Michelle Obama and Amy Schumer led the furious public criticism of SCOTUS’ decision to overturn Roe v. Wade on Friday 

Obama branded the decision 'horrifying' and warned that it will have 'devastating consequences for women across the US'

Obama branded the decision ‘horrifying’ and warned that it will have ‘devastating consequences for women across the US’

‘A time when the government denied women control over their reproductive functions, forced them to move forward with pregnancies they didn’t want, and then abandoned them once their babies were born. 

‘That is what our mothers and grandmothers and great-grandmothers lived through, and now we are here again.’

Obama was one of dozens of high-profile figures to speak out against the decision on Friday – with Schumer, 41, accusing the Supreme Court of determining women’s rights by following the ‘intentions of a bunch of slave-owning rapists who’ve been dead for hundreds of years’. 

She then appeared to take aim at Supreme Court Justice Brett Kavanaugh, who in 2018 and 2019 was accused of sexual assault by several women, writing on her Instagram Stories: ‘And women’s bodily autonomy should not be determined by men who’ve been accused of sexual assault.’

Both Obama and Schumer then urged pro-choice supporters to take action by fighting back against the decision, with former President Barack Obama’s wife urging her followers to ‘channel their frustration and anger into action’ by supporting organizations like Planned Parenthood and The United State of Women. 

‘This moment is difficult, but our story does not end here,’ the mother-of-two said. ‘It may not feel like we are able to do much right now, but we can. And we must.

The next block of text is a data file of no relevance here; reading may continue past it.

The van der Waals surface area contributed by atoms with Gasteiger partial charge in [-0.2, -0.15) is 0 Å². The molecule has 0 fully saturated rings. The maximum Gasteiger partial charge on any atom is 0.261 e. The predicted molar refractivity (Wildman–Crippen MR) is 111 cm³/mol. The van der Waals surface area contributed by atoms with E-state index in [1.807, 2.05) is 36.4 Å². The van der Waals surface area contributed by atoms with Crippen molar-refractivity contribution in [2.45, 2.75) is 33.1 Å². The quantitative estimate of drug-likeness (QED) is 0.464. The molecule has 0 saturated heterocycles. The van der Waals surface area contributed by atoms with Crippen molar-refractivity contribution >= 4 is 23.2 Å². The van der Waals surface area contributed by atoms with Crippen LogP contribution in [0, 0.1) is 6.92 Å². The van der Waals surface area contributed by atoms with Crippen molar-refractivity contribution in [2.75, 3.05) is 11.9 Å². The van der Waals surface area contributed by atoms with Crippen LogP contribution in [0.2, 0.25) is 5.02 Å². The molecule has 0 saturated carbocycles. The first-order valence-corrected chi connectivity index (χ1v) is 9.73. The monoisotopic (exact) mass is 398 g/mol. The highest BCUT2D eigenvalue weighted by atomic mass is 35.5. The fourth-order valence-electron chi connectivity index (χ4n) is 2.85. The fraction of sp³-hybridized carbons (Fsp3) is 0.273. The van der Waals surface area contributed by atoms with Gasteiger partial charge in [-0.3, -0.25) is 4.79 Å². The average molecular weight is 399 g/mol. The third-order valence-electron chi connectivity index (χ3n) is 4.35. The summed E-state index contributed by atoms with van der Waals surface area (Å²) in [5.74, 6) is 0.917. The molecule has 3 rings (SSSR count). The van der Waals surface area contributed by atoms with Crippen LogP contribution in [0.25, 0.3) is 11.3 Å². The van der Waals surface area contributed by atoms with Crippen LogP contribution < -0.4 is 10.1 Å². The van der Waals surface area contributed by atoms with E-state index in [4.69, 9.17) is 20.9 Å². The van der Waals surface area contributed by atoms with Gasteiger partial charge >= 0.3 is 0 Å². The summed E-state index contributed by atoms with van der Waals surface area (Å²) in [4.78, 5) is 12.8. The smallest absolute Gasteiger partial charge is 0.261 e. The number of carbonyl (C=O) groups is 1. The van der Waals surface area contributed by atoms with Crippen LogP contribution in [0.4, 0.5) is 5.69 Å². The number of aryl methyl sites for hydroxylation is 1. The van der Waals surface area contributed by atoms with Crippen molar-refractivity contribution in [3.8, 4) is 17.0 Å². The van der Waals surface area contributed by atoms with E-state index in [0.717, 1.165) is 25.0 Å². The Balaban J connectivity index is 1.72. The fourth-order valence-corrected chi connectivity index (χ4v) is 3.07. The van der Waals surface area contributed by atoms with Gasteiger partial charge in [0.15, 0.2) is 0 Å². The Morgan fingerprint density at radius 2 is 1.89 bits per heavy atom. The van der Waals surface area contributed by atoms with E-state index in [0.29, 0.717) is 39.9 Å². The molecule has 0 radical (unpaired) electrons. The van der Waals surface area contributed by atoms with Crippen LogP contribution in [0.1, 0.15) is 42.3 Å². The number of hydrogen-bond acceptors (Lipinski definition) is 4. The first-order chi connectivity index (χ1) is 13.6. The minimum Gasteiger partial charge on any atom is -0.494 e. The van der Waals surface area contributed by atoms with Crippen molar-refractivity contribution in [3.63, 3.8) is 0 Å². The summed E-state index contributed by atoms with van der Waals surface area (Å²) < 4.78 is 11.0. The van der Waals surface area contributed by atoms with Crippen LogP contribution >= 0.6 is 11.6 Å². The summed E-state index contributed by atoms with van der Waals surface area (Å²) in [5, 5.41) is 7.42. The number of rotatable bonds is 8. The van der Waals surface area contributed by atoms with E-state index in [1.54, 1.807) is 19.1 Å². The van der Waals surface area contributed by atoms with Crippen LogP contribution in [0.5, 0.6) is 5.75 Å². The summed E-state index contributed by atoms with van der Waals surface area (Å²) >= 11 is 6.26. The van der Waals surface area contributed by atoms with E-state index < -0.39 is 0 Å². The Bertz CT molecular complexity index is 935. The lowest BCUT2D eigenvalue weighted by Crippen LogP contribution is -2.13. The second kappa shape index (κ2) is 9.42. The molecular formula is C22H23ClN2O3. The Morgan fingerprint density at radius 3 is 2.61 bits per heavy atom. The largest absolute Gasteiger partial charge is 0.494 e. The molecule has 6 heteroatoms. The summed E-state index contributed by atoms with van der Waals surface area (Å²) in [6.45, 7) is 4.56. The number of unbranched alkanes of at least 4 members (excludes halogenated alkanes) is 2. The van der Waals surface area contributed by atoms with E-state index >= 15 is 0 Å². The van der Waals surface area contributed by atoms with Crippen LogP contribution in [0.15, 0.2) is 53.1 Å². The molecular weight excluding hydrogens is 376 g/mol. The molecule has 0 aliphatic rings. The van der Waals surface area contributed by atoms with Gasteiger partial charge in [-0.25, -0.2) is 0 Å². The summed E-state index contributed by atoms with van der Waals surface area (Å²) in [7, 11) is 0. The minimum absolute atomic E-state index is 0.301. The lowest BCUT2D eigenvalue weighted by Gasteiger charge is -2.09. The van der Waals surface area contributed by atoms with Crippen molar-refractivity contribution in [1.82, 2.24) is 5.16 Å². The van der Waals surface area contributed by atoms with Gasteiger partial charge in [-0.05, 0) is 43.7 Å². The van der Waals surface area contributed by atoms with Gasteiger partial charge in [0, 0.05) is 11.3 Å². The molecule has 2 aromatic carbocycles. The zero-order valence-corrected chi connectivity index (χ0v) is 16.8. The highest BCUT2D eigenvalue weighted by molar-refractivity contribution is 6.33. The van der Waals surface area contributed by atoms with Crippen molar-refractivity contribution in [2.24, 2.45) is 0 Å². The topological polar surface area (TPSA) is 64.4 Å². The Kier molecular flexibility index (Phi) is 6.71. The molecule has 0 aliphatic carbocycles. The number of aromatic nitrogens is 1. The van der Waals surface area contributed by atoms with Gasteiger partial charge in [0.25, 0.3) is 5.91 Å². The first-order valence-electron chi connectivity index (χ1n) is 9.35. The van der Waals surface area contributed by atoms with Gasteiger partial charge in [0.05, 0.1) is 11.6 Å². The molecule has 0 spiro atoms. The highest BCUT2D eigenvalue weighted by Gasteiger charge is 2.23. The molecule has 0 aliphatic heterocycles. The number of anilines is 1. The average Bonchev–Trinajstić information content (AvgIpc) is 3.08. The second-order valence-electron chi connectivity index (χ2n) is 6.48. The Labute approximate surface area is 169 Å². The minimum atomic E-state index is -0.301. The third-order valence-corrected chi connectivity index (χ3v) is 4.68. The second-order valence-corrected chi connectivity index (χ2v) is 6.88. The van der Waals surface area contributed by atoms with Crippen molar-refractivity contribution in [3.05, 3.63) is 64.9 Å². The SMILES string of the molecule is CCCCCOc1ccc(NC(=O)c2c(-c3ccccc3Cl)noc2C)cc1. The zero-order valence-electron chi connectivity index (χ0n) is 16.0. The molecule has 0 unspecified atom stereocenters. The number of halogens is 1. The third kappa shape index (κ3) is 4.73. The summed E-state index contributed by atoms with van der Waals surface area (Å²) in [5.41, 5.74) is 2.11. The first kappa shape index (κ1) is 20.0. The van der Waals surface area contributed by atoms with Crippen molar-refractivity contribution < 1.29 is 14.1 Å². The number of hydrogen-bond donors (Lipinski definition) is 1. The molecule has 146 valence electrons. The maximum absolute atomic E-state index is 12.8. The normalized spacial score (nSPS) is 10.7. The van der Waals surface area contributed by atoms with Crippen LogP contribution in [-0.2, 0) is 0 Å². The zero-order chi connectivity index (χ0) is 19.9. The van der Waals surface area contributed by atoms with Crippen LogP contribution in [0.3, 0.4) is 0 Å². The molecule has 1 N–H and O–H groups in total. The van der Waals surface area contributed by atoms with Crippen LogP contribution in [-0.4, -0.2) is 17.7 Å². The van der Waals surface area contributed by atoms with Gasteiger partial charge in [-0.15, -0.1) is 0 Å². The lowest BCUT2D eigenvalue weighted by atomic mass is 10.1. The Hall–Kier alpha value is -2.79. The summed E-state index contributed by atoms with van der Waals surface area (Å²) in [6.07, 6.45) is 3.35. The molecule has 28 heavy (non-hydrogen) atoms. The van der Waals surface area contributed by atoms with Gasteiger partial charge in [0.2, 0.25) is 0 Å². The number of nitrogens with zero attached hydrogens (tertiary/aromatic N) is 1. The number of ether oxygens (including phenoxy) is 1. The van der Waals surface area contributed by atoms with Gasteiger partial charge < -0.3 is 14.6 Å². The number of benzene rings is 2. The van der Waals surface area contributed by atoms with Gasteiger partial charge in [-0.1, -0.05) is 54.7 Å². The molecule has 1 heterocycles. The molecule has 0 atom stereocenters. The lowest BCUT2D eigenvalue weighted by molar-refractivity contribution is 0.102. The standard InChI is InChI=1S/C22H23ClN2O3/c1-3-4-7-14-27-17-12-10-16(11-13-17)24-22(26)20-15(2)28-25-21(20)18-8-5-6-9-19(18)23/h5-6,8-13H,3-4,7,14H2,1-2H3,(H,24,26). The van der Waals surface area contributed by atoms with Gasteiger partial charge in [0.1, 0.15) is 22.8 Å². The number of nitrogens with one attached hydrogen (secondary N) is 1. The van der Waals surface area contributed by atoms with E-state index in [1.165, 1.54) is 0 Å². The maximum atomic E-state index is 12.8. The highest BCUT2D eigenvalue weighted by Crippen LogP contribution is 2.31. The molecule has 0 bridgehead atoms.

‘If you’re like me and you want to get started right now, I encourage you to channel your frustration and anger into action by getting involved. Organizations like Planned Parenthood and The United State of Women, among many others, have resources you can look to if you want to help others or if you need help yourself. 

‘Our hearts may be broken today, but tomorrow, we’ve got to get up and find the courage to keep working towards creating the more just America we all deserve. We have so much left to push for, to rally for, to speak for – and I know we can do this together.’ 

There are 18 states that have near-total bans on their books, while four more have time-limit bands and four others are likely to pass new bans if Roe is overturned

There are 18 states that have near-total bans on their books, while four more have time-limit bands and four others are likely to pass new bans if Roe is overturned

Abortion was automatically outlawed in 18 US states as soon as Roe v. Wade was overturned, thanks to specially-devised ‘trigger laws’ and historic bans that were automatically re-enacted after Friday’s ruling.

Thirteen states prepared trigger laws which would automatically outlaw terminations in the event of a ruling to overturn Roe v. Wade, which was widely-anticipated.

They are: Arkansas; Idaho; Kentucky; Louisiana; Mississippi; Missouri; North Dakota; Oklahoma; South Dakota; Tennessee; Texas; Utah and Wyoming.

Abortion bans in those states will now become law within 30 days.

Five other states have also now banned terminations, after historic laws superseded by the 1973 Roe ruling automatically came back into place.

Among those five are two Democrat-governed states – Michigan and Wisconsin.

Michigan Governor Gretchen Whitmer and Wisconsin Governor Tony Evers have both sought to overturn those bans in the court. 

But they remain in place for now, and Planned Parenthood of Wisconsin announced Friday afternoon that it was suspending terminations while awaiting clarification on the law.

Other states with newly-re-enacted historic bans are Alabama, Arizona and West Virginia.

Eight other states are also set to enact new anti-abortion laws. Georgia, Iowa and South Carolina all attempted to ban abortion after the six week mark.

Those laws were branded unconstitutional, but will likely be revisited now Roe has ended. And Florida, Indiana, Montana as well as Nebraska are all working on plans to ban or restrict terminations.

Roe v. Wade: The landmark 1973 Supreme Court decision that legalized abortion in America

Norma McCorvey, seen in 1983 - ten years after the Supreme Court decision

Norma McCorvey, seen in 1983 – ten years after the Supreme Court decision 

In 1973, the U.S. Supreme Court recognized a woman’s constitutional right to an abortion in Roe v. Wade. The landmark ruling legalized abortion nationwide but divided public opinion and has been under attack ever since.

The case was filed in 1971 by Norma McCorvey, a 22-year-old living in Texas who was unmarried and seeking a termination of her unwanted pregnancy.